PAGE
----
“But low-income earners and the unemployed receive little: low-income earners will get only half the tax cut that middle- and high-income earners receive, while the unemployed still face a New Year nightmare as JobSeeker payments revert to their below-poverty pre-COVID level at the end of the year.”

Solid effort followed by disappointment as government squibs reform

“In terms of plugging the economic hole brought about by the pandemic, the government has done the right thing, if perhaps not quite enough of the right thing.

“The $101 billion to date spent on JobKeeper to support 3.5 million jobs, a massively expanded JobSeeker unemployment benefits program, and boosts to other income support measures are all very important and wise things to have done.”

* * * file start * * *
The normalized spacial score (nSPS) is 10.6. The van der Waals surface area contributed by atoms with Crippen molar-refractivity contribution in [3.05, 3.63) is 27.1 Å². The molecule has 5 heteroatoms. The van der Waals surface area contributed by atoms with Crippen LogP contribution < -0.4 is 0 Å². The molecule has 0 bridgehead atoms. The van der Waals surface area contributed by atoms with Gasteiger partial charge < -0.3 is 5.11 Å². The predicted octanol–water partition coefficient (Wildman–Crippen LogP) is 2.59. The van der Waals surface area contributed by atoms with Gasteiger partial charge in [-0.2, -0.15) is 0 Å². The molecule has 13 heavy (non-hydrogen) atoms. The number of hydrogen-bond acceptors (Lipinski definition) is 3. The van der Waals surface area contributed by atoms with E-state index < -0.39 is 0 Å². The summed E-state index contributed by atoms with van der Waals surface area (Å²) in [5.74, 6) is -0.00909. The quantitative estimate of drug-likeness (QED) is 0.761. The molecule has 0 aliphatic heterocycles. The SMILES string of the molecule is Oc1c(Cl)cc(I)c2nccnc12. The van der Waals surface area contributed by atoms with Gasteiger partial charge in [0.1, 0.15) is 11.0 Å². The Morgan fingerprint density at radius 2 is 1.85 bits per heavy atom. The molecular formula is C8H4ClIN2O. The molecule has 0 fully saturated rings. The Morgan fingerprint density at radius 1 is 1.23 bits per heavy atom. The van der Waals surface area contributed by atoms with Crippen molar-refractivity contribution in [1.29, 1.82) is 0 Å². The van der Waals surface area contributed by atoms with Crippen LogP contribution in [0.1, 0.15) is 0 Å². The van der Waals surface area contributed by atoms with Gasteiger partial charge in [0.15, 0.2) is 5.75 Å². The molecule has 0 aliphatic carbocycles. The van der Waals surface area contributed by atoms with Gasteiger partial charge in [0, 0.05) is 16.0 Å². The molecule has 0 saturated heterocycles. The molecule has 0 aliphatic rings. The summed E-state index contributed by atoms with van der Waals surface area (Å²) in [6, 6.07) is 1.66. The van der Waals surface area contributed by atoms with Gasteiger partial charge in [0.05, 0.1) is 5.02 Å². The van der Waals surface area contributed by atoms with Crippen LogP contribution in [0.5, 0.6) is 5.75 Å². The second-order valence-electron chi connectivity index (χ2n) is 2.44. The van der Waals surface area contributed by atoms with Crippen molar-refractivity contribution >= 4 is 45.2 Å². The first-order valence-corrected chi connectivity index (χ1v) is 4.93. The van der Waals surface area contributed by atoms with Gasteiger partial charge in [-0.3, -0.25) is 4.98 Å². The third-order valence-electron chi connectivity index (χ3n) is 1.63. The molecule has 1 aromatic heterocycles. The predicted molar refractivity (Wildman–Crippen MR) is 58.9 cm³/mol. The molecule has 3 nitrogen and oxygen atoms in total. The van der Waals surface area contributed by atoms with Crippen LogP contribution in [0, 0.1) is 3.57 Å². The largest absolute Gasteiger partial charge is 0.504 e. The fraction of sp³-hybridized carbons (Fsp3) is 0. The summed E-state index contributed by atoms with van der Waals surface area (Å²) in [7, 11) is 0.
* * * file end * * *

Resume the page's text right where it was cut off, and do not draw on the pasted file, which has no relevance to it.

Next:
Crazy ants, dried fruit and weather boffins’ safety: strange spending measures

“Dried fruit, nuts and prawns: A recession ultimately leads to fewer fancy cocktail parties, and prawn farmers have said they’re struggling. In response, there will be no white spot disease repayment levy and export charge component on farmed prawns for the next year. Macadamias will get a little cheaper next year too, with the $0.02 per kilogram levy and export charge cut.”


Victoria enters uncharted waters, urged to trace contacts of contacts

James Packer tells Crown inquiry threats he made in 2015 were ‘shameful’

COVID-19 vaccine may be ready by the end of the year, WHO says

George Christensen just confessed to owning that Facebook account following conspiracy and extremist pages

Ardern v Collins: New Zealand party leaders clash in lively but muddled debate